Thus the Gila River Indian Community has taken our case to federal court. Our first goal is to force the federal government to apply federal gaming laws evenly. Never before has a tribe been allowed to “shop” for reservation land half a state away from its homeland, then open a casino on the newly created “pocket reservation.” That not only flies in the face of federal gaming law, but in the face of every Arizona’s vote for Proposition 202.

As for our sister tribe, I know our disagreement is temporary. Himdag has a place of supreme importance in their culture, too. I would like to believe that their leadership will rediscover their way soon enough. I believe we can achieve more together than apart and that greed should never be allowed to trump respect for all things.”

The deciding supporter of Alvarez’ plea was Councilmember Gary Sherwood. Mr. Sherwood can not have it both ways despite the rambling, confusing and often contradictory reasons for his decision. On one hand he says he still supports City Council Resolution 4246 that stated that the city is officially opposed to the TO casino.  It’s important to quote part of that resolution, “Whereas, the City believes that the Tohono O’odham Nation’s assertions and the basis upon which it makes these assertions are incorrect, poor public policy, in violation of the governmental rights, privileges, and authority of the State of Arizona, the County of Maricopa, and the City of Glendale, and are contrary to the best interests of the Citizens of the State of Arizona, the County of Maricopa, and the city of Glendale; and Whereas, the City of Glendale, consistent with the Indian tribes voicing opposition to the Tohono O’odham Nation’s application, opposes off-reservation gaming, including this current effort by the Tohono O’odham Nation to establish gaming on the Proposed Reservation Land, as contrary to the terms of Proposition 202 as presented to the people of the State of Arizona in 2002 and supported by, among other, the Tohono O’odham Nation.” Here is the link to Bailey’s (really Tindall’s legal opinion): .

On the other hand, Sherwood then launched into a monologue stating, in essence, the TO casino will create “synergy” with Westgate and drive more business there. In a pig’s eye and he knows it. Subsidized food, drink and room rates at the TO proposed casino will undercut every restaurant, bar and hotel in the Westgate area. Despite his statement that he still supports opposition to the proposed casino and it will be “contrary to the best interest of the City of Glendale and of the citizens of the State of Arizona” he then supported moving forward with negotiations with the TO and opposition to Franks’ bill.  On one hand he says he opposes the casino because it earns not a penny of revenue for Glendale yet on the other, he is prepared to negotiate and facilitate their eventual presence.  His position is illogical yet he became the fourth councilmember needed to achieve consensus and direction.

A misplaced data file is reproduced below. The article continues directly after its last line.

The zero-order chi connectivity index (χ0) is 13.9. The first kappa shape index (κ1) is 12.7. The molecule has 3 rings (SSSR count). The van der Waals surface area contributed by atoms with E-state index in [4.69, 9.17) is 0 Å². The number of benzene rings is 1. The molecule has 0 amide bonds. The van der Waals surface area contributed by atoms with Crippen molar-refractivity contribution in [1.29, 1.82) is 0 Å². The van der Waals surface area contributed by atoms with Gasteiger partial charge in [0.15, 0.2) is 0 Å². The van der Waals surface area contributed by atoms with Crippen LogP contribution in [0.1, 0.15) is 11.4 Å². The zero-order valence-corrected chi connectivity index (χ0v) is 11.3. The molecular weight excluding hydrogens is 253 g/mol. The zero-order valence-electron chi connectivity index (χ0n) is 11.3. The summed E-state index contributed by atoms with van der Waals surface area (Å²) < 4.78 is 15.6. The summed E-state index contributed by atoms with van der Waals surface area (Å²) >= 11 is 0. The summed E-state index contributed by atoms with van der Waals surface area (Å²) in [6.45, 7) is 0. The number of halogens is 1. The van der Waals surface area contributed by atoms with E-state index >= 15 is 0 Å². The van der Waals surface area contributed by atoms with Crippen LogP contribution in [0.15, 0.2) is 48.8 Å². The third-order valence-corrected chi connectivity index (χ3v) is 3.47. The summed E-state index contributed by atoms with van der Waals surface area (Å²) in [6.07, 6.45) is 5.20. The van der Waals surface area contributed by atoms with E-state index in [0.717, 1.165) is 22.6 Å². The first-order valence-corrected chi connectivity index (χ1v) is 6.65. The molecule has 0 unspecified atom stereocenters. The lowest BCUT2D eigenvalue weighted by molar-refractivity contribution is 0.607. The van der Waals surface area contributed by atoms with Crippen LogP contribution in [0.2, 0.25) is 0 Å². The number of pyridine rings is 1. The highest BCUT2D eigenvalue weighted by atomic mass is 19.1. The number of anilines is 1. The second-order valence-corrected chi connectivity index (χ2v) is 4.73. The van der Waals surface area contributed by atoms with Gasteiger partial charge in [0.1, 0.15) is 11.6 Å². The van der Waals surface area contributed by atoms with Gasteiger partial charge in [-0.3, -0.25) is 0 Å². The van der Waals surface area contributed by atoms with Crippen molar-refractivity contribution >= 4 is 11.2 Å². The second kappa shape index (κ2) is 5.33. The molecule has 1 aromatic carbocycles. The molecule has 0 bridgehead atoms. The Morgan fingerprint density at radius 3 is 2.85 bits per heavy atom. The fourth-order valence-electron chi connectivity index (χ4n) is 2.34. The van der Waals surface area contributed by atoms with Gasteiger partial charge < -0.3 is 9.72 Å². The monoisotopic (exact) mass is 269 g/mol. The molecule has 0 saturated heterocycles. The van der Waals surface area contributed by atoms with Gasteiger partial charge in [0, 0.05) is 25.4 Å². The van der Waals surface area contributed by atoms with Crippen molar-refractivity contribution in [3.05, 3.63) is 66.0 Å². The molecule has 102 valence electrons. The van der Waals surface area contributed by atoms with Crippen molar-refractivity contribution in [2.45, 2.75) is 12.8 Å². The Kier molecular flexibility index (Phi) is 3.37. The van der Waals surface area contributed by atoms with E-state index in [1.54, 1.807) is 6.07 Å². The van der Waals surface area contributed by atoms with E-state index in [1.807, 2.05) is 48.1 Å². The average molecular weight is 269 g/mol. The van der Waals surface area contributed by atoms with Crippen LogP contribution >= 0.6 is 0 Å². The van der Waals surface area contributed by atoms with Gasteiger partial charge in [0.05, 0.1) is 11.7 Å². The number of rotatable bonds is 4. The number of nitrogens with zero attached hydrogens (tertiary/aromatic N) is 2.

Why? Sometimes things become clearer with perspective. Think back to the arena deal vote. Sherwood knew Weiers, Hugh and Alvarez were opposed to the arena deal and Martinez and Knaack already supported him and the deal. The vote was split, 3 to 3. He discovered those 5 members could not be dissuaded. Whether one agreed with or opposed their positions they had the principles of their conviction and could not be moved. He desperately needed that 4th vote of approval for the arena deal.

Who was left? Newly elected Sam Chavira — of course. Whispers of this scenario have circulated for months. If Chavira voted for the arena deal, in return Sherwood would support the casino. Is it true? I don’t know but it makes perfect sense and certainly seems to fit the known facts. Did each sell their souls? For what? Political back scratching? To be recognized in public hockey town halls as the saviors of the Coyotes? Reelection financial support from hockey and TO stakeholders with deep pockets?

But at whose expense? The citizens of Glendale locked into unsustainable arena debt of an estimated $27 million a year with a council unwilling to make the budget cuts that make the arena deal feasible? The Westgate area business owners who will suffer from unfair competition? The residents of West Glendale whose property values will decline with the advent of a casino while crime and traffic increases? The Westgate business owners who will suffer from unfair competition?  The Indian tribes who joined the State Compact in good faith? The voters of the State of Arizona presented with a plan to limit casino locations?

These politicians were just that –typical politicians, exemplifying the worst of the offices they hold. Sherwood delivered an irresponsible and dangerous signal to casino friends and foes alike. His flip flop on one of his campaign promises should be remembered when he runs for reelection. Given this, expect him flip flop again and to support the hated billboards proposed for North Glendale.  After all, he confessed that all of the fuss over the billboards was “baffling” to him and he was “pro-business.” There is no statesmanship here.

© Joyce Clark, 2014